I'm ashamed to say I did this interview almost a month ago, and haven't had the chance to post it. But now that it's up, I hope you'll read, enjoy, and share it. Melissa is writing her first novel, and I can't wait for her to complete it. She has some great advice to offer other first time novelists. You can learn more about her work here: http://melissamcnallan.wordpress.com/2010/05/12/i-a-m/
What will your book be about? Can you give us a sneak preview?
My book, tentatively titled Independence, is about a pool hustler's daughter named Independence (Indy for short), who is desperately seeking her own independence. On the way to finding it she opens a lot of wrong doors. She leaves life on the road with her Dad behind for Billy, Billy for Patrick, Patrick for home - only to find that home doesn't fit either. For a sneak preview, the flash fiction version of a section of the novel can be viewed at http://www.facebook.com/l/07644;melissamcnallan.wordpress.com/2010/05/12/i-a-m/
How did you get started?
Ten years ago I had the idea and started writing it down. I joined a writer's group. I've been an avid reader since I was five and a dedicated journal writer from the age of 12. I had little experience beyond that back then, so I struggled to put the words and punctuation down right. My tenses switched and slipped easily.
Laurel Winter, author of the award winning book, Growing Wings, was a member of our writing group back then. She encouraged me a lot by telling me that I had a strong voice. She said that punctuation and tenses can be learned but voice is hard to teach.
I still ended up shelving the book for a while. I'd get to a certain point and just get stuck. I began to read writing magazines. I started getting work writing newspaper articles for our small town paper, getting work in a local women's magazine and finally writing a flash fiction version of I.A.M. I love revising and synthesizing, breaking a piece down to its essentials. I entered it into WOW! Women on Writing's Spring 2009 Flash Fiction competition and placed in the top 25.
Then I earned an Artist's Grant to work on a revision of my book with the assistance of a mentor during the summer of this year. If I don't complete the revision, I have to pay them back.
I highly recommend working with money on the line or as if it is.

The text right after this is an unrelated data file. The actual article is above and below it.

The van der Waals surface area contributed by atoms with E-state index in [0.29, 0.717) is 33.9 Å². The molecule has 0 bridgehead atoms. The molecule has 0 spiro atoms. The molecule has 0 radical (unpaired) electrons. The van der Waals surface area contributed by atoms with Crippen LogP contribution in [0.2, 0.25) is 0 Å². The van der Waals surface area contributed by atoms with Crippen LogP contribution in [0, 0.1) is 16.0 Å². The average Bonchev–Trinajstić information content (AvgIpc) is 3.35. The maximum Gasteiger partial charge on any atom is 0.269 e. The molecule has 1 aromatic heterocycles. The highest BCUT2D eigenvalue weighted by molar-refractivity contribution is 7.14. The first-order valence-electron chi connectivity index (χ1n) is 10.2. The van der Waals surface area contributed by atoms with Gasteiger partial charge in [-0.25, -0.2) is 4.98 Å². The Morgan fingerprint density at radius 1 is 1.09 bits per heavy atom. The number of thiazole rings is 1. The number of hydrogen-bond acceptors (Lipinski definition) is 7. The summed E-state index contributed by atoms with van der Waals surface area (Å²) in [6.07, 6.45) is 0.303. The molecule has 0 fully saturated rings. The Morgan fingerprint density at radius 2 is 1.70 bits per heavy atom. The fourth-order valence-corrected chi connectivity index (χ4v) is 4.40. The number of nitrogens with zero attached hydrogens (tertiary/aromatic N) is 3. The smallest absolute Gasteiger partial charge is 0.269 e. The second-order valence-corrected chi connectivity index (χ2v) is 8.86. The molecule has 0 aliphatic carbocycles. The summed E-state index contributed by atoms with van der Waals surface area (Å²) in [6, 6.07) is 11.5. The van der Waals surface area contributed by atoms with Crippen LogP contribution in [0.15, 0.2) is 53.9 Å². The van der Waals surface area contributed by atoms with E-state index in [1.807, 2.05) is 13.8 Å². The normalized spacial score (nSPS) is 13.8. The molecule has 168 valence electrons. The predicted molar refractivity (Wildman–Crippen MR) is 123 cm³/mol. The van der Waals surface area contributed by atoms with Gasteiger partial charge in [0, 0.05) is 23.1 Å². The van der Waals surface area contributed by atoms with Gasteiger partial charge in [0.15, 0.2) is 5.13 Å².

Probably the number one reason most writers don’t write a book is because they find it hard to make the time to get started. Did you find it hard to make the time, and how did you overcome this obstacle?
With money on the line, I have come to discover the lack of time to be a bullshit trick we let our mind play on us. I've had that trick played on my mind for years! I wrote 15 chapters in six weeks while: working 30 hours a week, taking two college courses -earning A's in each, being a Mom and wife, writing a 10 minute play for Olmsted County's History Center and serving as a member of the editorial board for the Yellow Jacket Review (a community college literary magazine). Be tenacious. Keep your fingers on the keys. If you don't like sitting down, stand. I do that a lot. The laundry suffered. Those 15 chapters have organic, lovely moments in them that I'm really proud of. There's plenty of rewriting to do yet. Once I realized that I could pound out 5,0000 words in one day, the idea of revising a whole novel became much less intimidating.
Did your inspiration for this book come from a particular situation, or did you have to sit down and think up a unique idea around which to create your story?
The biggest piece of inspiration I had for this piece came back in 1996 when I took a bus from Rochester, MN to Orlando, FL to help a friend move back home. I couldn't afford a plane ticket, so I took a Greyhound bus down. I am a huge fan of Kahlil Gibran and was obsessed with Beat and '60s literature and culture. I was big into the idea "you're either on the bus or you're off the bus" as espoused in The Electric Kool-Aid Acid Test, so I stayed engaged and talked to people. I kept myself open. I met a man who was going to be bartending for a while in Florida and then moving back home to Portland. He was laid back, had a sweet disposition and he talked like I'd never heard anyone talk before. I gave him my address and he sent me a letter from a hotel in Portland. He served as inspiration for Indy's main guy.
That summer, on his advice, I started waitressing in a bar that was rough around the edges and had a pool table in the back. I was 18. I did my best to listen, observe and take things in. I did a lot of journaling at that time. Indy grows up in the bar scene and that comes from me kind of growing up in that scene myself. Like many 18 year olds I didn't know nearly as much about life as I thought I did.
Any other words of wisdom?
Listen to people, really listen. I think developing an authentic voice and strong dialogue comes from that. Then listen to your characters. Be patient, they'll talk. Everyone has the ability to hear their characters talk and to be lead by them, you just have to stay relaxed and open to possibility.
Actors have to really listen to each other when they're working or they come off as being generic and 2-dimensional. I think the same is true for writing.